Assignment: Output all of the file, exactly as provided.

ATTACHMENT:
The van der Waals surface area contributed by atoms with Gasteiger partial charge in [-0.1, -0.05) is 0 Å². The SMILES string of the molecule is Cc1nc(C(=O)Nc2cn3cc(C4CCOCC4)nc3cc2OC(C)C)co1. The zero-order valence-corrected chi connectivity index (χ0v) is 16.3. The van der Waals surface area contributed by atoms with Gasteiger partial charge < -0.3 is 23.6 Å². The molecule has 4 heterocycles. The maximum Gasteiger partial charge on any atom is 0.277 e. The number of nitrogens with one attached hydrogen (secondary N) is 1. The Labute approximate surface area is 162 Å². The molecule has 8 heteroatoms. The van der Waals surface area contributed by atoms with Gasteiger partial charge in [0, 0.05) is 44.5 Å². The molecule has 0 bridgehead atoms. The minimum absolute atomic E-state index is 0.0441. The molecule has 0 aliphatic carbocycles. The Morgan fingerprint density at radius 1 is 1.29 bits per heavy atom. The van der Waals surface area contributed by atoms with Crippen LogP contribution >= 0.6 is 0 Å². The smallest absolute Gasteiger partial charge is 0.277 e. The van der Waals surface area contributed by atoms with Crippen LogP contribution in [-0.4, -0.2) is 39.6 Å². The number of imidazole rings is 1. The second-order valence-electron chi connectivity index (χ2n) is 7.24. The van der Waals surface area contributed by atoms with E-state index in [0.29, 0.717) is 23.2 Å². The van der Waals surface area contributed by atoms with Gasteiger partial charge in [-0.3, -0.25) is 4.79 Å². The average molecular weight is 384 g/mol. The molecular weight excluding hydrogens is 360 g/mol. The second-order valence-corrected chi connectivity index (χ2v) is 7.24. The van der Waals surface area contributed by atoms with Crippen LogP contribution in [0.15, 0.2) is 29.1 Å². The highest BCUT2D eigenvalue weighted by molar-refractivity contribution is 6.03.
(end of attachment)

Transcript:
The van der Waals surface area contributed by atoms with Gasteiger partial charge in [-0.1, -0.05) is 0 Å². The SMILES string of the molecule is Cc1nc(C(=O)Nc2cn3cc(C4CCOCC4)nc3cc2OC(C)C)co1. The zero-order valence-corrected chi connectivity index (χ0v) is 16.3. The van der Waals surface area contributed by atoms with Gasteiger partial charge < -0.3 is 23.6 Å². The molecule has 4 heterocycles. The maximum Gasteiger partial charge on any atom is 0.277 e. The number of nitrogens with one attached hydrogen (secondary N) is 1. The Labute approximate surface area is 162 Å². The molecule has 8 heteroatoms. The van der Waals surface area contributed by atoms with Gasteiger partial charge in [0, 0.05) is 44.5 Å². The molecule has 0 bridgehead atoms. The minimum absolute atomic E-state index is 0.0441. The molecule has 0 aliphatic carbocycles. The Morgan fingerprint density at radius 1 is 1.29 bits per heavy atom. The van der Waals surface area contributed by atoms with Crippen LogP contribution >= 0.6 is 0 Å². The smallest absolute Gasteiger partial charge is 0.277 e. The van der Waals surface area contributed by atoms with Crippen LogP contribution in [-0.4, -0.2) is 39.6 Å². The number of imidazole rings is 1. The second-order valence-electron chi connectivity index (χ2n) is 7.24. The van der Waals surface area contributed by atoms with E-state index in [0.29, 0.717) is 23.2 Å². The van der Waals surface area contributed by atoms with Gasteiger partial charge in [-0.3, -0.25) is 4.79 Å². The average molecular weight is 384 g/mol. The molecular weight excluding hydrogens is 360 g/mol. The second-order valence-corrected chi connectivity index (χ2v) is 7.24. The van der Waals surface area contributed by atoms with Crippen LogP contribution in [0.15, 0.2) is 29.1 Å². The highest BCUT2D eigenvalue weighted by molar-refractivity contribution is 6.03.